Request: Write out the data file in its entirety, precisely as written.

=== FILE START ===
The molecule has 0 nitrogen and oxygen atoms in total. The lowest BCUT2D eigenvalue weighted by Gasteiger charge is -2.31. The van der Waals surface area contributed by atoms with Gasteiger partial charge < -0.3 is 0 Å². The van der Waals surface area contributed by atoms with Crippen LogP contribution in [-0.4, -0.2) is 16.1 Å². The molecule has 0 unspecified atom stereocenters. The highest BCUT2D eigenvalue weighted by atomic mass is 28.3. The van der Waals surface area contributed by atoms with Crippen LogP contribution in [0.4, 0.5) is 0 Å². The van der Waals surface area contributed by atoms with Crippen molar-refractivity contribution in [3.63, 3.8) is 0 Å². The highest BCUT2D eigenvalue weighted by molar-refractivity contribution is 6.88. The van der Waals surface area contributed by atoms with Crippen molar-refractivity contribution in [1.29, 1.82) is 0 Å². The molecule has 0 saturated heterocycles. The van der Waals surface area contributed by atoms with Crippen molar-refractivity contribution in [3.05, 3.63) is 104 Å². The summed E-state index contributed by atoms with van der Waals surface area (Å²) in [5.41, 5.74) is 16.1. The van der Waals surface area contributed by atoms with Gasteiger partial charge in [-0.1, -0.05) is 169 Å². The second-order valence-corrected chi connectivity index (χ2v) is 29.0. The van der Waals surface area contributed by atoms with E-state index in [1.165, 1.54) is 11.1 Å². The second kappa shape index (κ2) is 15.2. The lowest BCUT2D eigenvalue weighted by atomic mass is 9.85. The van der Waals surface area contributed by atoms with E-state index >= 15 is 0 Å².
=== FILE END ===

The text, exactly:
The molecule has 0 nitrogen and oxygen atoms in total. The lowest BCUT2D eigenvalue weighted by Gasteiger charge is -2.31. The van der Waals surface area contributed by atoms with Gasteiger partial charge < -0.3 is 0 Å². The van der Waals surface area contributed by atoms with Crippen LogP contribution in [-0.4, -0.2) is 16.1 Å². The molecule has 0 unspecified atom stereocenters. The highest BCUT2D eigenvalue weighted by atomic mass is 28.3. The van der Waals surface area contributed by atoms with Crippen LogP contribution in [0.4, 0.5) is 0 Å². The van der Waals surface area contributed by atoms with Crippen molar-refractivity contribution in [3.63, 3.8) is 0 Å². The highest BCUT2D eigenvalue weighted by molar-refractivity contribution is 6.88. The van der Waals surface area contributed by atoms with Crippen molar-refractivity contribution in [1.29, 1.82) is 0 Å². The molecule has 0 saturated heterocycles. The van der Waals surface area contributed by atoms with Crippen molar-refractivity contribution in [3.05, 3.63) is 104 Å². The summed E-state index contributed by atoms with van der Waals surface area (Å²) in [5.41, 5.74) is 16.1. The van der Waals surface area contributed by atoms with Gasteiger partial charge in [-0.1, -0.05) is 169 Å². The second-order valence-corrected chi connectivity index (χ2v) is 29.0. The van der Waals surface area contributed by atoms with E-state index in [1.165, 1.54) is 11.1 Å². The second kappa shape index (κ2) is 15.2. The lowest BCUT2D eigenvalue weighted by atomic mass is 9.85. The van der Waals surface area contributed by atoms with E-state index >= 15 is 0 Å².